Friday, August 12, 2016

Common Good


One might be tempted to say that “communal happiness” is something common by way of predication, that the common good is simply the greatest good of the greatest number. As we have previously shown, however, what Aquinas means by the term “common good” is a single end pursued and enjoyed in common. Indeed, it is in response to one of the objections in this very article that Aquinas makes clear that a common good is “common, not by the community of genus or species, but the community of final cause.”
Thomas can only mean that man achieves happiness as a part of the civitas, by participating in the political common good precisely as a common end, not as an instrumental good ordered toward the private pursuit of happiness. The civitas does more than simply provide safety and security, and material prosperity. It is ordered toward the good life, the life of virtue lived in common with other members of the city
From a TAC tutor talk called Aquinas on the Family and the Political Common Good and though I haven't finished it yet, I wanted to highlight this part (the bolding is mine).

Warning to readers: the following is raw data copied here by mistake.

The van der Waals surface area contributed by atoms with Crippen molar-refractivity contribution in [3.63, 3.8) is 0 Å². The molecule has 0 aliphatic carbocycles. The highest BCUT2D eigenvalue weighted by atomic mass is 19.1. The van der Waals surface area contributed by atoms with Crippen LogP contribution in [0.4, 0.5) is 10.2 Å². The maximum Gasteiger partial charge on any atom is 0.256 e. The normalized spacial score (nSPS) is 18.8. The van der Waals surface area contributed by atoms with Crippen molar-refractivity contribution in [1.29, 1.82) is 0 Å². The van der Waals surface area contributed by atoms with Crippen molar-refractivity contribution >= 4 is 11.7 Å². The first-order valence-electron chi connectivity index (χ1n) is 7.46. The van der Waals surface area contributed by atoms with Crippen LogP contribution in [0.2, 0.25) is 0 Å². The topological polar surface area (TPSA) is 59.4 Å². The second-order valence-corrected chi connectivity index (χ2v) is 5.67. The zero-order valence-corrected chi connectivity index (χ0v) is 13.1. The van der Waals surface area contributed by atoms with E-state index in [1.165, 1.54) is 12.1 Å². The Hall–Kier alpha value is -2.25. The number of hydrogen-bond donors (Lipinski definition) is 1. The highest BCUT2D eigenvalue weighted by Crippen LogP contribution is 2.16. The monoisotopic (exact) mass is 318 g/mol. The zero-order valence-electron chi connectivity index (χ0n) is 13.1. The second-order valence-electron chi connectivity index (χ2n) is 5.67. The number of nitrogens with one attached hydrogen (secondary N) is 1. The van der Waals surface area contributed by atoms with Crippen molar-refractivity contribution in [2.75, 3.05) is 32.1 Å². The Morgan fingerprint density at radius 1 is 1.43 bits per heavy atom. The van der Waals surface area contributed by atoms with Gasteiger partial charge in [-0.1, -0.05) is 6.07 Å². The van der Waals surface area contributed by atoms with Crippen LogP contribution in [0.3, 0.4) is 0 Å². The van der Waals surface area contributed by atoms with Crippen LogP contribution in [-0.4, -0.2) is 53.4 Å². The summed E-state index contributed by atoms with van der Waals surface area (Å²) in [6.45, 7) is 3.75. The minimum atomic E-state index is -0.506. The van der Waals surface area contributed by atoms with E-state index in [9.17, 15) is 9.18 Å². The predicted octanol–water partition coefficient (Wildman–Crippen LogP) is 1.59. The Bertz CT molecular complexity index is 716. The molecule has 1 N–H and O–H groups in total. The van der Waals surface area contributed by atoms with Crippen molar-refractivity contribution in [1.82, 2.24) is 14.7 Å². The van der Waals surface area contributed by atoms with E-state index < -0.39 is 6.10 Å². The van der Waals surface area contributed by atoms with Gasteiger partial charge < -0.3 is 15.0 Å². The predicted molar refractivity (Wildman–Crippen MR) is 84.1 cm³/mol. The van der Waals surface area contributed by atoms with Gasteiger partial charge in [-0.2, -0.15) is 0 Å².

I thought this was a useful distinction, especially in today's political climate.   I think possibly one of the unexamined assumptions of both conservatives and progressives in our American political sphere is that the "good" is basically a utilitarian measuring stick oriented, as he says, towards the "private pursuit of happiness".  I know that both sides also have a moral language oriented towards the wider community as well, but the emphasis is instrumental.   I have no more to say about this because I haven't finished reading the article and I haven't thought it through.  

I am just starting to try to read hard things again, and I notice that I get paused on certain passages that I have to think about before proceeding.    In traditional (Catholic) spiritual books about meditating, there is often an emphasis on dwelling on the parts that bear fruit.   I most recently read it in The Ways of Mental Prayer.

It seems there is an analogy there to ordinary "hard" reading.   Certain parts of it are going to resonate more than others, and can be an entrypoint into further understanding of the work (different in intention and hopefully in result from the common modern practice of pulling quotes out of context and using them as clubs to beat a topic over the head, or as misdirected universal statements).

The roll-off bin just arrived so we can clear the "green" waste from our mountain acre.  And I hear a granddaughter knocking at the door.  So bye for now....



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I would love to hear your thoughts on this!